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Owners Auto Know: Complexity of the Auto Recall

Recalls are a fact of life. In 2014, there were 803 recalls for problems with more than 63.9 million vehicles. Yes, it is up to auto manufacturers to let you know about a recall, but it isn't that simple. Consumers have to be on the ball, too.

A recall is issued when a manufacturer or the National Highway Traffic and Safety Administration (NHTSA) determines that a vehicle, car seat, tire, or any equipment creates an unreasonable safety risk or fails to meet minimum safety standards. Manufacturers are required to fix the problem by repairing it, replacing it, offering a refund, or in rare cases, repurchasing the vehicle.

If you were one of the people who didn't respond to a recall, then you may not have known about it. Or maybe you just didn't care. There are many reasons why vehicles don't get repaired.

"Consumers have many different responses to recall letters," says Carroll Lachnit, an editor for car-shopping website Edmunds.com. "Some people just ignore recalls. Manufacturers send multiple letters to owners of affected cars in an effort to impress on them the seriousness of a car recall, but the letters don't always connect with new owners when a car is sold."

Some recalls are so big that it becomes a problem to get parts, therefore recall fixes get delayed. Examples include the recent massive recalls like the Takata airbag and General Motors' ignition switch.

Owners who move might not receive recall notices. Registrations expire and when vehicles are sold, companies frequently lose track of them. Also consumers should know that when they buy used cars, there is no federal law that requires sellers to tell customers whether or not recalls have been completed.

Completion rates for recalls vary even by the type of component that is failing. Completion rates for airbags and seat belts have been, on average, much lower than those for powertrain and steering-related defects throughout the last 10 years.

Relatively high completion rates for powertrain components, which average 83 percent, may be tied to longer manufacturer warranties for such components, providing owners a greater incentive to visit their authorized dealership to have these repairs completed. Steering defects also are completed at a high 83 percent rate. Vehicle speed control and seat belt related recalls are the lowest for completion rates, at about 70 percent and 71 percent, respectively.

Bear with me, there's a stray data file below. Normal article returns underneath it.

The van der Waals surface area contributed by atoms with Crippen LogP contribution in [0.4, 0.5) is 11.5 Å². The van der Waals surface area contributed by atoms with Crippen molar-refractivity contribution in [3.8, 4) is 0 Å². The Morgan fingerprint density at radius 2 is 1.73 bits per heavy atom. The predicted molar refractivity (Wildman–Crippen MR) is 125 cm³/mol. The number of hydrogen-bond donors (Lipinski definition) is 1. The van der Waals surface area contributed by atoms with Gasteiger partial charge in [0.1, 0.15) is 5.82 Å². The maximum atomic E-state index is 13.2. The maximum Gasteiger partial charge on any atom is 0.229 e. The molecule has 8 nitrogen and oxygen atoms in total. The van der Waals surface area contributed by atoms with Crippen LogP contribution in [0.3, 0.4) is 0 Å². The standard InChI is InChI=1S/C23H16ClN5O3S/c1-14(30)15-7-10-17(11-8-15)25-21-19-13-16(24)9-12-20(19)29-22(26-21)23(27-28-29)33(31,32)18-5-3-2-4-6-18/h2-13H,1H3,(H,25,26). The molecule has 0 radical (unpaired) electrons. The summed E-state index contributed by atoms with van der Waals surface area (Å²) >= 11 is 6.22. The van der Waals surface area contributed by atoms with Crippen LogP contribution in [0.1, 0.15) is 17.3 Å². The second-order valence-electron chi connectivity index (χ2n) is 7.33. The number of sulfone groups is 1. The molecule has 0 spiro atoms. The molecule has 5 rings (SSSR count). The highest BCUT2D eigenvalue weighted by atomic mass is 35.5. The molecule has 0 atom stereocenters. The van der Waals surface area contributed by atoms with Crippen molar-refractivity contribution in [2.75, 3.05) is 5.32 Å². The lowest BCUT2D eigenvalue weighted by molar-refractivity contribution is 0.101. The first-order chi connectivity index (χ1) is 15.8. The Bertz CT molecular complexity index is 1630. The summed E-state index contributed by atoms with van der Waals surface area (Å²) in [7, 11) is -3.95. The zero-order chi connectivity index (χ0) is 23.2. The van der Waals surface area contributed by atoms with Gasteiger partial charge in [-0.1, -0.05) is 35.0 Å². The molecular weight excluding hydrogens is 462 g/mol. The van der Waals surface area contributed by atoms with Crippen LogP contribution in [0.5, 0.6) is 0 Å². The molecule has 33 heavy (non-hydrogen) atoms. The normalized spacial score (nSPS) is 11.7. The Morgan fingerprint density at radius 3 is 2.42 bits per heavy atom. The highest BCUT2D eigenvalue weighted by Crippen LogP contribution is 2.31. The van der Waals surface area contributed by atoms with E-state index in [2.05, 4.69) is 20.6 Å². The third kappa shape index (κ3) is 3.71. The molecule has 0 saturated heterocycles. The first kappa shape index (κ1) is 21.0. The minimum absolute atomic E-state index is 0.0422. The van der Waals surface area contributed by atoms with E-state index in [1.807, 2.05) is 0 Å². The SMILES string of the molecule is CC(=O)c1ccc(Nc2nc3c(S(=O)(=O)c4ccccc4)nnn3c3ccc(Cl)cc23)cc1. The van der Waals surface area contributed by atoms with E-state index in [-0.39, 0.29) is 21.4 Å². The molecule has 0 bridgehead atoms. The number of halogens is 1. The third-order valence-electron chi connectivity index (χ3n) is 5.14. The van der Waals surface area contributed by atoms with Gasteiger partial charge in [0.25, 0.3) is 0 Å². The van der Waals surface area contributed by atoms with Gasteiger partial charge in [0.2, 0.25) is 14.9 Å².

Another factor that strongly influences recall completion rates is vehicle age. Older vehicles completion rates are generally lower, often significantly. The widest disparity is between vehicles older than three years at the time of the recall (59 percent completion rate) and newer than three years (80 percent). The likely reason for this difference is that many vehicle warranties last for three years.

According to an email from Toyota, as of 2013, the company had repaired approximately 90 percent of the vehicles involved in its unintended acceleration recall, well above the 70 percent cited by NHTSA.

General Motors has reached a high percentage of completions for the ignition switch recall. "We are now 73.5 percent complete, about 1.7 million of 2.35 million vehicles," said Patrick Morrissey, spokesperson for GM. "This is based on the number of vehicles still registered, lower than the 2.6 million produced and recalled. The lower number removed scrapped and unregistered vehicles."

"We want owners to come back," said Chris Hosford, spokesperson for Hyundai North America. It's finding them that can be the problem. "If a customer doesn't want to give a dealer an email address for privacy reasons, that's understandable. But if they move and we don't have an email address we can't get in touch with them when a recall happens."

Auto companies, for the most part, make a concerted effort to reach their customers regarding recalls. It is the responsibility of the car owner to read recall notices and pursue a completion.

Fiat Chrysler Automobiles has begun contacting customers who are eligible for certain recall-completion incentives. The automaker says the incentives -- ranging from $100 prepaid cards to vehicle-repurchase plans -- are designed to bring owners in for certain recalls involving older SUVs and model-year 2009-2012 trucks, for which remedies were not immediately available.

"Remedies are available, we are servicing vehicles and we encourage affected customers to contact their dealers," said Scott Kunselman, senior vice president vehicle safety and regulatory compliance. "It is imperative that all vehicles implicated by recalls are inspected and serviced, as required."

A consumer who is buying a used car should look to see if it has had a recall notice and whether the fix has been completed. And if you own a car, check periodically to see if your vehicle has had a recall notice that you may have missed.

NHTSA has a free research tool available online that allows owners to see if a recall notice is pending or has been completed on any car. Anyone can go to www.safercar.gov and type in the vehicle identification number (VIN) for a particular vehicle.

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